The Turn of the Screw and Other Short Novels

Introduction by Fred Kaplan
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Mass Market Paperback
$6.95 US
On sale Sep 04, 2007 | 464 Pages | 978-0-451-53067-7
By turns chilling, funny, tragic, and profound, this collection of six Henry James short novels allows readers to experience the full range of his skills and vision.

The title story, “The Turn of the Screw,” is a chilling masterpiece of psychological terror that mixes the phantoms of the mind with those of the supernatural.

“Daisy Miller,” the tale of a provincial American girl in Rome that established James’s literary reputation, and “An International Episode” are superb examples of his focus on the clash between American and European values.

And in “The Aspern Papers,” “The Alter of the Dead,” and “The Beast in the Jungle,” the author’s remarkable sense of irony, his love of plot twists, and his view of male-female relationships find exquisite expression.
 
 
With an Introduction by Fred Kaplan
Henry James was born on April 15, 1843, on Washington Place in New York to the most intellectually remarkable of American families. His father, Henry James Sr., was a brilliant and eccentric religious philosopher; his brother was one of the first great American psychologists and the author of the influential Pragmatism; his sister, Alice, though an invalid for most of her life, was a talented conversationalist, a lively letter writer, and a witty observer of the art and politics of her time. In search of the proper education for his children, Henry senior sent them to schools in America, France, Germany, and Switzerland. Returning to America, Henry junior lived in Newport, briefly attended Harvard Law School, and in 1864 began contributing stories and book reviews to magazines. Two more trips to Europe led to his final decision to settle there, first in Paris in 1875, then in London next year. James's first major novel, Roderick Hudson, appeared in 1875, but it was Daisy Miller (1878) that brought him international fame as the chronicler of American expatriates and their European adventures. His novels include The American (1877), Washington Square (1880), Princess Casamassima (1886), and the three late masterpieces, The Wings of the Dove (1902), The Ambassadors (1903) and The Golden Bowl (1904). He also wrote plays, criticism, autobiography, travel books (including The American Scene, 1907) and some of the finest short stories in the English language. His later works were little read during his lifetime but have since come to be recognized as forerunners of literary modernism. Upon the outbreak of World War I, James threw his energies into war relief work and decided to adopt British citizenship. One month before his death in 1916, he received the Order of Merit from King George V. View titles by Henry James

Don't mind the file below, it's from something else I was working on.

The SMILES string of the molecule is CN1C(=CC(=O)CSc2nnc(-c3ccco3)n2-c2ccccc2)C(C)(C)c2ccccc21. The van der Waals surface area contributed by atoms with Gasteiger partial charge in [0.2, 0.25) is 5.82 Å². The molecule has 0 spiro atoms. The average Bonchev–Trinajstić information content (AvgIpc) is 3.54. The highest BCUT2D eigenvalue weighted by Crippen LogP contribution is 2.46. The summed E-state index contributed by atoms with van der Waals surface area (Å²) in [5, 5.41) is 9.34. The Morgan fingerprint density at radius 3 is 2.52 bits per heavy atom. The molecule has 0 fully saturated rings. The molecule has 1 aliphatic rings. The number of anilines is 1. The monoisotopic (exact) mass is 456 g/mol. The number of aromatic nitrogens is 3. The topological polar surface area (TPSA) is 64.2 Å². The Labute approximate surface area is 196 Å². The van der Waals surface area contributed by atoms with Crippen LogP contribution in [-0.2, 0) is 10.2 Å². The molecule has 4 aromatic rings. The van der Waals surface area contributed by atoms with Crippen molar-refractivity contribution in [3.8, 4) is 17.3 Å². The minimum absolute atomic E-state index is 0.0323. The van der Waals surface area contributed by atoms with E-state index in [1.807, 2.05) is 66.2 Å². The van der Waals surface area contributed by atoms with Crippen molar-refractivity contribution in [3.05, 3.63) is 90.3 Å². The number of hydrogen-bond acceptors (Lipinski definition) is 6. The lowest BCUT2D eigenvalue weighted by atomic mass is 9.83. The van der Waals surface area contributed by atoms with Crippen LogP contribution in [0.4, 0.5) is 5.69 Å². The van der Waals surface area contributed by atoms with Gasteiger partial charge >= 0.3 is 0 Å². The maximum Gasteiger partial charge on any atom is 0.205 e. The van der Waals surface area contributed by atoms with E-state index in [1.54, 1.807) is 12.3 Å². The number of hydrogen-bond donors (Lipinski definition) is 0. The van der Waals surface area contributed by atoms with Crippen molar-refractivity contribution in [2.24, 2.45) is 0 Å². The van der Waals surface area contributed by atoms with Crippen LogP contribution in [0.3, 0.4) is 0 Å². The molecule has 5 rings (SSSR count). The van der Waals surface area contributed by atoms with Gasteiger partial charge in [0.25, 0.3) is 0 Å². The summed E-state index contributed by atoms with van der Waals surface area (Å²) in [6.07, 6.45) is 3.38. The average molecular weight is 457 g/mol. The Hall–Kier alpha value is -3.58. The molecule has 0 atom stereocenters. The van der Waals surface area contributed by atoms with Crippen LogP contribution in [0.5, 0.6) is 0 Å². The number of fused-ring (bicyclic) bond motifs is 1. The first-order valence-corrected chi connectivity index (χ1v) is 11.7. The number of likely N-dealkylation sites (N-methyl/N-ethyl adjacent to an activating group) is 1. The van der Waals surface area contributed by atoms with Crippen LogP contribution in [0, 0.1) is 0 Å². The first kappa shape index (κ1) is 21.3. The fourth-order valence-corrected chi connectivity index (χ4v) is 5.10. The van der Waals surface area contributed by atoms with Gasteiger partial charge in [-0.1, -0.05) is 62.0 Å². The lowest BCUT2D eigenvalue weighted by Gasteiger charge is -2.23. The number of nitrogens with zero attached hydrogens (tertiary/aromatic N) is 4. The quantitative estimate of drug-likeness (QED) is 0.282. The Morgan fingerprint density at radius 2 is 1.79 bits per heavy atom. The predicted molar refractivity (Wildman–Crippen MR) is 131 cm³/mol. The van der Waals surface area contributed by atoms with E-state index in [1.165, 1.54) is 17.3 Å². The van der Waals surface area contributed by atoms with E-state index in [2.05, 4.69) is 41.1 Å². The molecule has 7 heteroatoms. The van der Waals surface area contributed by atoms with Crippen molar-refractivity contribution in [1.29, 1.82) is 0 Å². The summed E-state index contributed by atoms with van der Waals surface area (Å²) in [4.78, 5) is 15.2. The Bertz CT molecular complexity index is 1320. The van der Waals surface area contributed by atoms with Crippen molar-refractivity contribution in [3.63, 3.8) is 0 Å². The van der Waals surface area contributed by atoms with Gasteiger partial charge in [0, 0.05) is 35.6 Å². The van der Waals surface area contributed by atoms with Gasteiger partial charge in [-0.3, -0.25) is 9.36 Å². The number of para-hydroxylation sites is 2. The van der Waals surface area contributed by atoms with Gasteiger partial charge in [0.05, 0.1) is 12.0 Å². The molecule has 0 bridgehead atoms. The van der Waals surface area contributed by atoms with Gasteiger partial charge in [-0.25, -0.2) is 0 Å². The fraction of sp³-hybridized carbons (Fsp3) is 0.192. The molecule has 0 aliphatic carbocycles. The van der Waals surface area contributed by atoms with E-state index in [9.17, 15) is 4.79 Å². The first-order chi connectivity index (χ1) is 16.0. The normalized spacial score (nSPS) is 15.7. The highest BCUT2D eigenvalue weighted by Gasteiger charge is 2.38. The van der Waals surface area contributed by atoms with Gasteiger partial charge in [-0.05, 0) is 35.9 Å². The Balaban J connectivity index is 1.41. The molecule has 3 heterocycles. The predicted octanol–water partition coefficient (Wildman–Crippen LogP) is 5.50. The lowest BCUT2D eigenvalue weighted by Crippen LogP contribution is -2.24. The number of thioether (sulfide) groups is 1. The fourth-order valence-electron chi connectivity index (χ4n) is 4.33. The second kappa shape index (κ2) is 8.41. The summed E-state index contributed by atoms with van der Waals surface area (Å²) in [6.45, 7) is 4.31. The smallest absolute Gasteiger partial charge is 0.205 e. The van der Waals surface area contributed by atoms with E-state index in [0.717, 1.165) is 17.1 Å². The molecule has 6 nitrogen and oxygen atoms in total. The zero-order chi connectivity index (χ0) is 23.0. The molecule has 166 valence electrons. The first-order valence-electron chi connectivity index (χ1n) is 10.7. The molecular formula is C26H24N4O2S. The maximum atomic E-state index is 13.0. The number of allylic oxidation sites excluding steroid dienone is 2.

About

By turns chilling, funny, tragic, and profound, this collection of six Henry James short novels allows readers to experience the full range of his skills and vision.

The title story, “The Turn of the Screw,” is a chilling masterpiece of psychological terror that mixes the phantoms of the mind with those of the supernatural.

“Daisy Miller,” the tale of a provincial American girl in Rome that established James’s literary reputation, and “An International Episode” are superb examples of his focus on the clash between American and European values.

And in “The Aspern Papers,” “The Alter of the Dead,” and “The Beast in the Jungle,” the author’s remarkable sense of irony, his love of plot twists, and his view of male-female relationships find exquisite expression.
 
 
With an Introduction by Fred Kaplan

Author

Henry James was born on April 15, 1843, on Washington Place in New York to the most intellectually remarkable of American families. His father, Henry James Sr., was a brilliant and eccentric religious philosopher; his brother was one of the first great American psychologists and the author of the influential Pragmatism; his sister, Alice, though an invalid for most of her life, was a talented conversationalist, a lively letter writer, and a witty observer of the art and politics of her time. In search of the proper education for his children, Henry senior sent them to schools in America, France, Germany, and Switzerland. Returning to America, Henry junior lived in Newport, briefly attended Harvard Law School, and in 1864 began contributing stories and book reviews to magazines. Two more trips to Europe led to his final decision to settle there, first in Paris in 1875, then in London next year. James's first major novel, Roderick Hudson, appeared in 1875, but it was Daisy Miller (1878) that brought him international fame as the chronicler of American expatriates and their European adventures. His novels include The American (1877), Washington Square (1880), Princess Casamassima (1886), and the three late masterpieces, The Wings of the Dove (1902), The Ambassadors (1903) and The Golden Bowl (1904). He also wrote plays, criticism, autobiography, travel books (including The American Scene, 1907) and some of the finest short stories in the English language. His later works were little read during his lifetime but have since come to be recognized as forerunners of literary modernism. Upon the outbreak of World War I, James threw his energies into war relief work and decided to adopt British citizenship. One month before his death in 1916, he received the Order of Merit from King George V. View titles by Henry James

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